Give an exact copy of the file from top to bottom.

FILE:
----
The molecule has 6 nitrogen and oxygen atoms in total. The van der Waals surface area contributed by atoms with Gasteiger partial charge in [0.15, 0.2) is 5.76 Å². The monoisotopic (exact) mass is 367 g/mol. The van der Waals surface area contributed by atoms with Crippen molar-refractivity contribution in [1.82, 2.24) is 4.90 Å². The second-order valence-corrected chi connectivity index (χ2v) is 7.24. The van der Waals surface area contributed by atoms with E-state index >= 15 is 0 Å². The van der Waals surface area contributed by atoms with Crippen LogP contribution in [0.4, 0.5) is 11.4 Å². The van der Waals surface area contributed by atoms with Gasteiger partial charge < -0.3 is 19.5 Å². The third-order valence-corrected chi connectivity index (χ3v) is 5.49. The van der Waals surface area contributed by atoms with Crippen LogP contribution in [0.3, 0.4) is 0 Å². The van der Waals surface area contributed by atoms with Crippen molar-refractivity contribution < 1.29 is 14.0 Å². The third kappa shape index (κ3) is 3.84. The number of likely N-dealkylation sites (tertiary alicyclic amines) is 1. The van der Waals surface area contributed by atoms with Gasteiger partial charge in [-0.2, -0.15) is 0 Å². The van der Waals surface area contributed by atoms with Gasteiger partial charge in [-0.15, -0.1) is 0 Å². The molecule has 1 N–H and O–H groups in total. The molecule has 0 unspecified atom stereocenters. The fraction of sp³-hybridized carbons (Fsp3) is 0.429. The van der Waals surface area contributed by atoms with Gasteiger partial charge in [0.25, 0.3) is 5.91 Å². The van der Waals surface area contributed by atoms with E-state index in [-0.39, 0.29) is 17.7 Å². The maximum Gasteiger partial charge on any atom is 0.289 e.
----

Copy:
The molecule has 6 nitrogen and oxygen atoms in total. The van der Waals surface area contributed by atoms with Gasteiger partial charge in [0.15, 0.2) is 5.76 Å². The monoisotopic (exact) mass is 367 g/mol. The van der Waals surface area contributed by atoms with Crippen molar-refractivity contribution in [1.82, 2.24) is 4.90 Å². The second-order valence-corrected chi connectivity index (χ2v) is 7.24. The van der Waals surface area contributed by atoms with E-state index >= 15 is 0 Å². The van der Waals surface area contributed by atoms with Crippen LogP contribution in [0.4, 0.5) is 11.4 Å². The van der Waals surface area contributed by atoms with Gasteiger partial charge < -0.3 is 19.5 Å². The third-order valence-corrected chi connectivity index (χ3v) is 5.49. The van der Waals surface area contributed by atoms with Crippen LogP contribution in [0.3, 0.4) is 0 Å². The van der Waals surface area contributed by atoms with Crippen molar-refractivity contribution < 1.29 is 14.0 Å². The third kappa shape index (κ3) is 3.84. The number of likely N-dealkylation sites (tertiary alicyclic amines) is 1. The van der Waals surface area contributed by atoms with Gasteiger partial charge in [-0.2, -0.15) is 0 Å². The van der Waals surface area contributed by atoms with Gasteiger partial charge in [-0.15, -0.1) is 0 Å². The molecule has 1 N–H and O–H groups in total. The molecule has 0 unspecified atom stereocenters. The fraction of sp³-hybridized carbons (Fsp3) is 0.429. The van der Waals surface area contributed by atoms with Gasteiger partial charge in [0.25, 0.3) is 5.91 Å². The van der Waals surface area contributed by atoms with E-state index in [-0.39, 0.29) is 17.7 Å². The maximum Gasteiger partial charge on any atom is 0.289 e.